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Things You'll Hear About

There are certain things that you'll hear about shortly after you start actively using the Internet. Most people assume that everyone's familiar with them, and they require no additional explanation. If only that were true!

This section addresses a few topics that are commonly encountered and asked about as a new user explores Cyberspace. Some of them are directly related to how the networks are run today; other points are simply interesting to read about.

The Internet Worm

On November 2, 1988, Robert Morris, Jr., a graduate student in Computer Science at Cornell, wrote an experimental, self-replicating, self-propagating program called a worm and injected it into the Internet. He chose to release it from MIT, to disguise the fact that the worm came from Cornell. Morris soon discovered that the program was replicating and reinfecting machines at a much faster rate than he had anticipated---there was a bug. Ultimately, many machines at locations around the country either crashed or became ``catatonic.'' When Morris realized what was happening, he contacted a friend at Harvard to discuss a solution. Eventually, they sent an anonymous message from Harvard over the network, instructing programmers how to kill the worm and prevent reinfection. However, because the network route was clogged, this message did not get through until it was too late. Computers were affected at many sites, including universities, military sites, and medical research facilities. The estimated cost of dealing with the worm at each installation ranged from $200 to more than $53,000.

The program took advantage of a hole in the debug mode of the Unix sendmail program, which runs on a system and waits for other systems to connect to it and give it email, and a hole in the finger daemon fingerd, which serves finger requests (see section Finger). People at the University of California at Berkeley and MIT had copies of the program and were actively disassembling it (returning the program back into its source form) to try to figure out how it worked.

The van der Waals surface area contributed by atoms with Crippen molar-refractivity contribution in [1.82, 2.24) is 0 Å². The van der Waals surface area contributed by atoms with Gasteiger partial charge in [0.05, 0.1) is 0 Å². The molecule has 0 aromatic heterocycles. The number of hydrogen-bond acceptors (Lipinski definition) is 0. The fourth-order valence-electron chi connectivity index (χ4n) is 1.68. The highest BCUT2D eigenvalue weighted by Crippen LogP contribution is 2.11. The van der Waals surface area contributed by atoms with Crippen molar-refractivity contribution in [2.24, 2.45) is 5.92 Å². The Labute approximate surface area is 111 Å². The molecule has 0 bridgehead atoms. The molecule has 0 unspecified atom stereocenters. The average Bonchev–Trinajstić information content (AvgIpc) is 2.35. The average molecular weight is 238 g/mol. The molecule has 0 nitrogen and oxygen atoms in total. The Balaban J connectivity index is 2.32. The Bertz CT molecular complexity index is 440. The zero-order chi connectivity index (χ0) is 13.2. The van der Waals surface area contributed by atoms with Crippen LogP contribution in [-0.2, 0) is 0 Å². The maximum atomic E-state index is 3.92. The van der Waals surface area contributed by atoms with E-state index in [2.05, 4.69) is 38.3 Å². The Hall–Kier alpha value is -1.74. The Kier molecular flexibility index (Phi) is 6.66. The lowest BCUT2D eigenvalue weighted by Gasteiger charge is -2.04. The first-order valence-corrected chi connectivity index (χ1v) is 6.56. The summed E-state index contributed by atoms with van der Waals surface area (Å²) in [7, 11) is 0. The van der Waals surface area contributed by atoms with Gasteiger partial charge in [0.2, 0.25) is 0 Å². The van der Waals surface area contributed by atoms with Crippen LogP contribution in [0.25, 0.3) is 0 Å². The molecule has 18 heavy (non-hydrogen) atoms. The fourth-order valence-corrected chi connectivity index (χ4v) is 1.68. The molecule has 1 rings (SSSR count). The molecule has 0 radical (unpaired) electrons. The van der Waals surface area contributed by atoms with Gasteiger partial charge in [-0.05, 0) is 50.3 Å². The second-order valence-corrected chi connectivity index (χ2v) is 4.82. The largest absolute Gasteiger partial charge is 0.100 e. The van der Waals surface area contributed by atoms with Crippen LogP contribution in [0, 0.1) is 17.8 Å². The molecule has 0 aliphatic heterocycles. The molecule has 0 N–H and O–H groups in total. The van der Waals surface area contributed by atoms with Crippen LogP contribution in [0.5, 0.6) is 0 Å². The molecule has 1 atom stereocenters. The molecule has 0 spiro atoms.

Teams of programmers worked non-stop to come up with at least a temporary fix, to prevent the continued spread of the worm. After about twelve hours, the team at Berkeley came up with steps that would help retard the spread of the virus. Another method was also discovered at Purdue and widely published. The information didn't get out as quickly as it could have, however, since so many sites had completely disconnected themselves from the network.

After a few days, things slowly began to return to normalcy and everyone wanted to know who had done it all. Morris was later named in The New York Times as the author (though this hadn't yet been officially proven, there was a substantial body of evidence pointing to Morris).

Robert T. Morris was convicted of violating the computer Fraud and Abuse Act (Title 18), and sentenced to three years of probation, 400 hours of community service, a fine of $10,050, and the costs of his supervision. His appeal, filed in December, 1990, was rejected the following March.

The Cuckoo's Egg

First in an article entitled ``Stalking the Wily Hacker,'' and later in the book The Cuckoo's Egg, Clifford Stoll detailed his experiences trying to track down someone breaking into a system at

A 75-cent discrepancy in the Lab's accounting records led Stoll on a chase through California, Virginia, and Europe to end up in a small apartment in Hannover, West Germany. Stoll dealt with many levels of bureaucracy and red tape, and worked with the FBI, the CIA, and the German Bundespost trying to track his hacker down.

The experiences of Stoll, and particularly his message in speaking engagements, have all pointed out the dire need for communication between parties on a network of networks. The only way everyone can peacefully co-exist in Cyberspace is by ensuring rapid recognition of any existing problems.